Follow Techotopia on Twitter

On-line Guides
All Guides
eBook Store
iOS / Android
Linux for Beginners
Office Productivity
Linux Installation
Linux Security
Linux Utilities
Linux Virtualization
Linux Kernel
System/Network Admin
Programming
Scripting Languages
Development Tools
Web Development
GUI Toolkits/Desktop
Databases
Mail Systems
openSolaris
Eclipse Documentation
Techotopia.com
Virtuatopia.com

How To Guides
Virtualization
General System Admin
Linux Security
Linux Filesystems
Web Servers
Graphics & Desktop
PC Hardware
Windows
Problem Solutions
Privacy Policy

  




 

 


Node:Reversed Patches, Next:, Previous:Changed White Space, Up:Imperfect

Applying Reversed Patches

Sometimes people run diff with the new file first instead of second. This creates a diff that is "reversed". To apply such patches, give patch the -R or --reverse option. patch then attempts to swap each hunk around before applying it. Rejects come out in the swapped format.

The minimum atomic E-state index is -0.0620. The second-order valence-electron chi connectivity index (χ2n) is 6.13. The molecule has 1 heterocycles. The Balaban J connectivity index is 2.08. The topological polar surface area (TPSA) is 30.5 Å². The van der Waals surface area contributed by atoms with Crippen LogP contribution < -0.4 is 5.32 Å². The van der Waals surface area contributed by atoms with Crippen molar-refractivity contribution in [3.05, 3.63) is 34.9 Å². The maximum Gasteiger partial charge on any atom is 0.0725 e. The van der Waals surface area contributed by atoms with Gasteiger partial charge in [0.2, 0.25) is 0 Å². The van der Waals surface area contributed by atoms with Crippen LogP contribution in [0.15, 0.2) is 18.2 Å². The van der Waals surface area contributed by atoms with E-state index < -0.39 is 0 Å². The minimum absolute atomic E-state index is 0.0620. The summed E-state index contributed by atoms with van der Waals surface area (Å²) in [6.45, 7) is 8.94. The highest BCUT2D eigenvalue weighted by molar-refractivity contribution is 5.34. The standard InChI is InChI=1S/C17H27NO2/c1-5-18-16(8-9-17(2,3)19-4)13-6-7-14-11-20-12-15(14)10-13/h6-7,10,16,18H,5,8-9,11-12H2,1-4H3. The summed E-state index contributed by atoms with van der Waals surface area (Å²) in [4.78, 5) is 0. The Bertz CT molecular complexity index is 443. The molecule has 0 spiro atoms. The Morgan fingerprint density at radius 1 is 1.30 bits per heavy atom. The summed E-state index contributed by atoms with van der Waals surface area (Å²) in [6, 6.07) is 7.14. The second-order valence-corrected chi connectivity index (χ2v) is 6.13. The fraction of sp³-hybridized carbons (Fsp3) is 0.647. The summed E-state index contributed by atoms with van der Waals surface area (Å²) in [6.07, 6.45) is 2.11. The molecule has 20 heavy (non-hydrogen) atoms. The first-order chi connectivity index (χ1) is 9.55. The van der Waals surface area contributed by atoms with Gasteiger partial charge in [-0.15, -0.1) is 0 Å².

Often patch can guess that the patch is reversed. If the first hunk of a patch fails, patch reverses the hunk to see if it can apply it that way. If it can, patch asks you if you want to have the -R option set; if it can't, patch continues to apply the patch normally. This method cannot detect a reversed patch if it is a normal diff and the first command is an append (which should have been a delete) since appends always succeed, because a null context matches anywhere. But most patches add or change lines rather than delete them, so most reversed normal diffs begin with a delete, which fails, and patch notices.

If you apply a patch that you have already applied, patch thinks it is a reversed patch and offers to un-apply the patch. This could be construed as a feature. If you did this inadvertently and you don't want to un-apply the patch, just answer n to this offer and to the subsequent "apply anyway" question--or type C-c to kill the patch process.


 
 
  Published under the terms of the GNU General Public License Design by Interspire